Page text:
When it comes to heating a home, there are many options that have a variety of benefits and drawbacks. The most common solutions are oil, natural gas, and electric. Oil (HHO) systems are popular in the northeastern United States and in rural areas because they are self-contained, and the delivery company can also perform any service needs. However, it has been growing in popularity, and you might be unsure which solution is right for you.
As the furnace is the heart of the system, it should be the first consideration. The efficiency of a furnace is measured in the Annual Fuel Utilization Efficiency (AFUE). In the past decade or so, oil furnaces have significantly increased in efficiency. Depending on the unit, the efficiency usually rates between 80 and 90 percent. Since circumstances such as temperature, furnace material, age, and installation affect the performance of a system, the AFUE is not a static rating. Instead, it attempts to rate the unit based on its average output over the entire season. The rating indicates how much of the combustible fuel is ignited and converted into heat. Since some energy will always be lost in the heating process, no system is actually 100 percent efficient.
A furnace utilizing home heating oil costs less than a natural gas-burning unit. Units can be 10 to 20 percent more efficient than traditional oil systems, but the increased output is expensive. Gas systems are usually 10 to 25 percent more expensive than oil furnaces. For a large-cost item like a furnace, it might take years to offset the added expense of switching fuels.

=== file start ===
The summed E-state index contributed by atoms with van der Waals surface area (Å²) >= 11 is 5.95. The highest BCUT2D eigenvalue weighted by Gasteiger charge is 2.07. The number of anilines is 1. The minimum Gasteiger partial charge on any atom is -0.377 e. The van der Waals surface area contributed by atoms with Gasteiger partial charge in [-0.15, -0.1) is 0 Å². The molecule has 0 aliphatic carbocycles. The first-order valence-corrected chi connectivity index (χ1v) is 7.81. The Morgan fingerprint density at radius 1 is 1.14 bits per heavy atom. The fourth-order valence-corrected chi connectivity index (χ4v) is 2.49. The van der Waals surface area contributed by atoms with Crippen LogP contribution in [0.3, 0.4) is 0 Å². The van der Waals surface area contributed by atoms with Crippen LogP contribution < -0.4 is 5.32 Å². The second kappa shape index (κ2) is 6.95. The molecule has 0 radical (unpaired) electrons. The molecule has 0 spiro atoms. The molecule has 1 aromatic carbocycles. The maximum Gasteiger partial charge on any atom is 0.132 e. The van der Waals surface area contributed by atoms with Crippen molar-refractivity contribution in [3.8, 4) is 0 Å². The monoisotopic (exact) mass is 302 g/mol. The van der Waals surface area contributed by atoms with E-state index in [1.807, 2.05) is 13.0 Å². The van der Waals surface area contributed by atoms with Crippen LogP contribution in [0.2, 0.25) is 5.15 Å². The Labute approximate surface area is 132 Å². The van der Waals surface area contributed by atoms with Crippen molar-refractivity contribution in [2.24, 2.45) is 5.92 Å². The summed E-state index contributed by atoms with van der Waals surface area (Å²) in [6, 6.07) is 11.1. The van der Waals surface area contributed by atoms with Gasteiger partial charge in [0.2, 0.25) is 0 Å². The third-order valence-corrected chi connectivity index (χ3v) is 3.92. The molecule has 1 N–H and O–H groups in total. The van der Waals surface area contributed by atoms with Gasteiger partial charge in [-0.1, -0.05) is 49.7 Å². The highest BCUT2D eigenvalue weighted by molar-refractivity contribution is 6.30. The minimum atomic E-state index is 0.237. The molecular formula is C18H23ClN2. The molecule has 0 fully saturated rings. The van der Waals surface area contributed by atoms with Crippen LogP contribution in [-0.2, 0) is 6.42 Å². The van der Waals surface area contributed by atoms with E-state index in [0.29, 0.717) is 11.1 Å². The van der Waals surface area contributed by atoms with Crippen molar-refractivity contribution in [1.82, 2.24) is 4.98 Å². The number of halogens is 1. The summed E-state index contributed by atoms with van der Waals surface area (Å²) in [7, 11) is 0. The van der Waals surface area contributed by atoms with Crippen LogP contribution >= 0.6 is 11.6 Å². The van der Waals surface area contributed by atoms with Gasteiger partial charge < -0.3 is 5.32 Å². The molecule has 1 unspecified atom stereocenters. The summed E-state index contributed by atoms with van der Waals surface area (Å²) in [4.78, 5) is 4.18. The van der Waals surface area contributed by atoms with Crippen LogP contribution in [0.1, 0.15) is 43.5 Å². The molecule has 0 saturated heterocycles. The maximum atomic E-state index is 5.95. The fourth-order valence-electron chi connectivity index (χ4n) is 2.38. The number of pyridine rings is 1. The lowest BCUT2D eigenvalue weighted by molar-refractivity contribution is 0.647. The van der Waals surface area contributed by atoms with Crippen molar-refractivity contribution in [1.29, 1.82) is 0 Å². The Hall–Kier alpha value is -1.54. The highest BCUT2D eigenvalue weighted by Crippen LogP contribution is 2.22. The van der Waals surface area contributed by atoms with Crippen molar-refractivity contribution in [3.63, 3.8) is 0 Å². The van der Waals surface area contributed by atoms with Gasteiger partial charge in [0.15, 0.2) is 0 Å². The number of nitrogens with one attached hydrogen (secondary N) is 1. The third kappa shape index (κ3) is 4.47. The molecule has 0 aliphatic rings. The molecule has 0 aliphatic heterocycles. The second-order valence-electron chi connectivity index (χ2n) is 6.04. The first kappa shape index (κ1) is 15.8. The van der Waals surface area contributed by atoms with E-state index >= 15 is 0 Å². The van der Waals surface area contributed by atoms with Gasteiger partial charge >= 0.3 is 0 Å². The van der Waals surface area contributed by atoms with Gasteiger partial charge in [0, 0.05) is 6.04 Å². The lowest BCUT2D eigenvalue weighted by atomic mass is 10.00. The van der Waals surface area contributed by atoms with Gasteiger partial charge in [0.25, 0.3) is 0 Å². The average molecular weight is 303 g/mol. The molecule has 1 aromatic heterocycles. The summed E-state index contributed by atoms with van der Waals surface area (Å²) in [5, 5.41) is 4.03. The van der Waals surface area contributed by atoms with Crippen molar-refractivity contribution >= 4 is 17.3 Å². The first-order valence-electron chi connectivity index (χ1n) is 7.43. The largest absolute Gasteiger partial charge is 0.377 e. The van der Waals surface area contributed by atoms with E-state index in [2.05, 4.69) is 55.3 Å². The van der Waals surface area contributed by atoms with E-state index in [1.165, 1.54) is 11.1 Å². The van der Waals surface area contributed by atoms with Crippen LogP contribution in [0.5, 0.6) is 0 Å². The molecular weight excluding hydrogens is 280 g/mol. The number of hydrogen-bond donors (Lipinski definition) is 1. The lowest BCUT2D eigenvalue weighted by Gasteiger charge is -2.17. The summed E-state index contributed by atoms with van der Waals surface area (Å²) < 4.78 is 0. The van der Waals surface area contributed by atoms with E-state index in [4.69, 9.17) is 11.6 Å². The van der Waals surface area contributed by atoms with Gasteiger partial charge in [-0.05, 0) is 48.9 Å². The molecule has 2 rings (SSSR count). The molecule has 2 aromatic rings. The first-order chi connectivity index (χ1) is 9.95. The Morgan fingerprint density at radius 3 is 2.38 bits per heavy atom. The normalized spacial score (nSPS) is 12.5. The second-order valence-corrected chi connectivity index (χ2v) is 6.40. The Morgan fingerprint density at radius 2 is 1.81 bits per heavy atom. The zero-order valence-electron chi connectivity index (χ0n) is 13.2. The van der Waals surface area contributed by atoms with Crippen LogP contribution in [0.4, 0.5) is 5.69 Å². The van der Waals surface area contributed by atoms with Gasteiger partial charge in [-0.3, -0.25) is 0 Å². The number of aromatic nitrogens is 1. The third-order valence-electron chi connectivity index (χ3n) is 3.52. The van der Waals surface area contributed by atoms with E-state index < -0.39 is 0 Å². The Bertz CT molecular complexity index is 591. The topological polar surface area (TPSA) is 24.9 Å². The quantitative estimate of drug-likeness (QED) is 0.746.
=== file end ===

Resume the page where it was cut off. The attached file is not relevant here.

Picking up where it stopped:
A 95 percent AFUE, such as is attainable with natural gas, only offers a four percent savings over modern oil furnaces.
Energy is measured in British Thermal Units (BTUs). One BTU is about 1055 joules, or the amount of energy needed to heat one pound (.45kg) of water by one degree Fahrenheit. To compare, a kitchen match generates this amount of energy.
An oil system provides more heat per BTU of energy than a natural gas system. So, they are technically less efficient, but provide more heat for each unit of energy. To be precise, HHO produces 138,500 BTUs per US gallon. The price for one gallon tends to hover around $2. For comparison, gas is sold in units of therms. One therm is 100,000 BTUs. Between 2011 and 2015, prices in Massachusetts hovered around $1.50 per therm. That means heating oil prices are about the same price per BTU, but HHO delivers more heat for the energy.
Also, heating oil prices tend to fluctuate depending on a variety of market factors. Since HHO can be stored in underground tanks, you could stock up for winter when prices are low.
To summarize, home heating oil prices tend to be slightly higher than natural gas, and the furnaces tend to be somewhat less efficient. However, the oil delivers more heat per BTU of energy, and the furnaces are 10 to 25 percent cheaper.